With Rate-Setting Proposal, MA Leads Pricing Race to the Bottom

Philip Betbeze, for HealthLeaders Media , November 18, 2011

Based on what I saw out of Massachusetts last week, the future of healthcare looks increasingly like a race to the bottom on pricing. It comes from a short story in the Boston Herald, and if you blinked, you probably missed it. It was a local story, describing how state officials would be empowered to reject certain rates charged by hospitals for medical services. That is, if the recommendations of a blue ribbon panel of "healthcare stakeholders, lawmakers,  and experts," as described in the story, are accepted.

I'll leave it to you to decide whether or not you agree with the paper's description of the panel, but I have my doubts as to how many healthcare stakeholders and experts backed this plan if, for example, they work in a hospital, or ever expect to be treated in one. In fact, the only person on the 10-person panel to vote against the measure was Lynn Nicholas, president of the Massachusetts Hospital Association.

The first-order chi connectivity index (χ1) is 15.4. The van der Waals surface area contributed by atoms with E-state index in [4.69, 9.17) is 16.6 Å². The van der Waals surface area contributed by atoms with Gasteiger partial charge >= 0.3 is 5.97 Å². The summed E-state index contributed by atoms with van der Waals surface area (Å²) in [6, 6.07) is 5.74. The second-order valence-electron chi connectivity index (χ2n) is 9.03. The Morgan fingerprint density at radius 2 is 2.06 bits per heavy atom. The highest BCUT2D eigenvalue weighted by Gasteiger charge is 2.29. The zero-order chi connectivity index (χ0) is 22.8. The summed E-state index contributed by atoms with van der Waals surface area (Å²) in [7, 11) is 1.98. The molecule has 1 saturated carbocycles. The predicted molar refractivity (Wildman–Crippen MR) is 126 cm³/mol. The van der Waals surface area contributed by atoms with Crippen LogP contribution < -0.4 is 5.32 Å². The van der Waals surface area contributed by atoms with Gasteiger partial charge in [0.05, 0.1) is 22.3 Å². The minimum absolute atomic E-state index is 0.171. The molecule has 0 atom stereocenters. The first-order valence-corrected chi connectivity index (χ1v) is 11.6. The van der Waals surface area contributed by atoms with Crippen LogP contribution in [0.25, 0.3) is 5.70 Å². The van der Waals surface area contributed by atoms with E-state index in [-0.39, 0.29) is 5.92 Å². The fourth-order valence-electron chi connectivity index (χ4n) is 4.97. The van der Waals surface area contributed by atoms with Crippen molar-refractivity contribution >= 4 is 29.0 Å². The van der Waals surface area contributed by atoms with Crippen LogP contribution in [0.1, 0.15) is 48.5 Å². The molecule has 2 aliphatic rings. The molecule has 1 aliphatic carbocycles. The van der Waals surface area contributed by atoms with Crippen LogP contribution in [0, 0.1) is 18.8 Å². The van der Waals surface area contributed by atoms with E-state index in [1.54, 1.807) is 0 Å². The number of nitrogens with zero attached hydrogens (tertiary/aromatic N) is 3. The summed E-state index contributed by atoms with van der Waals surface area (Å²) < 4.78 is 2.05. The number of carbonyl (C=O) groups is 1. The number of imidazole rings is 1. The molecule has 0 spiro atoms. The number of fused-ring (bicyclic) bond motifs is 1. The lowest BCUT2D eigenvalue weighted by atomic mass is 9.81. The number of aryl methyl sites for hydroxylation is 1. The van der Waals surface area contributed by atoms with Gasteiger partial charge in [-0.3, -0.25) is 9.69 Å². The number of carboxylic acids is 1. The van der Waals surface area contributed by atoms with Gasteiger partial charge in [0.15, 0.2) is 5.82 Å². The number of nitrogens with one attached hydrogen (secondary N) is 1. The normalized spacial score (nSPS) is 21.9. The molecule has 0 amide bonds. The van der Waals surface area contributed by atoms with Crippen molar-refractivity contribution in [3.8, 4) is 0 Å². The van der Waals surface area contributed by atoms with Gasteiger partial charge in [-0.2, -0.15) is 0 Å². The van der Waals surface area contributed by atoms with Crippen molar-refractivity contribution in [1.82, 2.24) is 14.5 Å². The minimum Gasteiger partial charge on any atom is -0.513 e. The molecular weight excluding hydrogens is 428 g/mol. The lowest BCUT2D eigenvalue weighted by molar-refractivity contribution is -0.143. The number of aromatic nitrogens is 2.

The plan, at least, works both ways in theory: If providers of healthcare services charge a price that exceeds the market norm, and the insurer refuses to pay as a result, providers would be required to defend their prices before a panel of state healthcare finance officials.

That panel would be empowered to force an insurer to accept a hospital's price or to force the hospital to accept a lower price, according to the newspaper. Given the pressure on governments and just about everyone else from high healthcare costs, which of the two outcomes do you think is likely to occur in most cases? It sounds like an idea that should work, but then again—and I concede that this is probably an unfair comparison—so does communism.

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1 comments on "With Rate-Setting Proposal, MA Leads Pricing Race to the Bottom"

Doug (11/28/2011 at 11:42 AM)
short and brief: Since Healthplans dont understand hospital billing, Hospitals dont understand hospital billing, the Patient doesnt understand hospital billing, then why are we suppose to pay the bill assuming ofcourse the higher bill means "better" quality




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